For those unfamiliar with the surface pro, it is a full PC. It has a kickstand imbedded flush with the tablets body. It has a thin cover with a touch type keyboard embedded into it or an option for a slightly thicker cover with real type-able keys. When users want a tablet, they can have a tablet by simply flipping the cover back just as they would an iPad. When they want a laptop they simply open the cover, flip out the kickstand and they now have a full PC or laptop.


Why are the critics wrong? They fail to see how trivial their concerns are and they are writing about products with only the particular needs of journalists in mind.They claim the device can’t sit on their laps when they want to type articles ( in airports for instance). This claim is contradicted by many that have used the Surface but it’s also small and nit-picky. I’ve always found the term “laptop” to be a misnomer because I never enjoyed using my laptops on my lap. I didn’t enjoy that warm heat on my legs after extended use nor did I enjoy using cooling fan trays to prevent that feeling. When critics charge that the surface is too thick, Its this clumsy history that I think about.  It’s thinner than most laptops and ultra books. Its thinner than many ipads wrapped in thick cases for users that wanted stands.


The Surface Pro is blistering fast and most importantly it offers so many interesting uses that its difficult to understand what reviewers aren’t seeing. The Surface Pro can mirror itself on a larger monitor. I imagine my desktop at working consisting of nothing more than a monitor (and maybe a Bluetooth key board) with a similar setup at home. This means that for really serious tasks for which a tablet is always going to be too small, users can effectively carry their desktops with them. The surface simplifies the desktop, eliminating the need to have separate laptops and desktops.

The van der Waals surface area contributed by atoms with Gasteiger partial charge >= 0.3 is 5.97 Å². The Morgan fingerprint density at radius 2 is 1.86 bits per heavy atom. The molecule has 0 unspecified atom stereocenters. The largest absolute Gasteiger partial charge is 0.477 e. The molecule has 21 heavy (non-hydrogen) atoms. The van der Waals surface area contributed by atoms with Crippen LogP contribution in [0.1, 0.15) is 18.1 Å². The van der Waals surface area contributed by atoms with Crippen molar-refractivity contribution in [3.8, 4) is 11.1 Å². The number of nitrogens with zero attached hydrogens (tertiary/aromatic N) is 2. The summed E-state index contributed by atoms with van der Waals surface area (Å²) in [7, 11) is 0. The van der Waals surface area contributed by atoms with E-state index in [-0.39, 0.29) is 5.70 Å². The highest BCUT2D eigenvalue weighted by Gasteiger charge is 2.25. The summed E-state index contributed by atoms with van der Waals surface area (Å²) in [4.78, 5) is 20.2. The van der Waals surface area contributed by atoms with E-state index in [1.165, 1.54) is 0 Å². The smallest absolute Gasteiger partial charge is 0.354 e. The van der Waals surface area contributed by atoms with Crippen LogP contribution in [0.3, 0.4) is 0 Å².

The critics have failed to see the potential in the digitizing pen that comes with the Surface Pro. They have displayed a monumental lack of vision, treating this innovative input mechanism as an after thought. They have treated the pen, which allows for onscreen editing of documents, graphics work, and designing, as a cute but kitschy add on. I believe that in the initial reviews, many tech journalists were in a maddening rush to declare Microsoft a failure. Lazier journalists were so use to the familiar (and true) refrain of Apple’s dominance that they simply repeated the memes they were use to composing. Now, later reviewers, those with admittedly less access seem to be more fond of the Surface Pro. They are pointing out that the device can handle, with ease some of the most popular and demanding gaming titles. They are correcting the myths about the comfort of using the device, pointing out that it is different than an iPad—but wasn’t that the whole point of this venture?


The Surface isn’t perfect. It is heavy but only slightly heavier then the original IPad (which I still use). It’s battery life is abysmal but on par with ultra books in the same class. For those that think Apple’s walled gardens are too restrictive and IT directors that need devices that plug easily into existing software infrastructures, The Surface Pro offers the hope of reducing redundancies down to a single, elegantly designed, magnesium covered device!


After a shameful parade of iPad clones, Microsoft has delivered a truly unique device.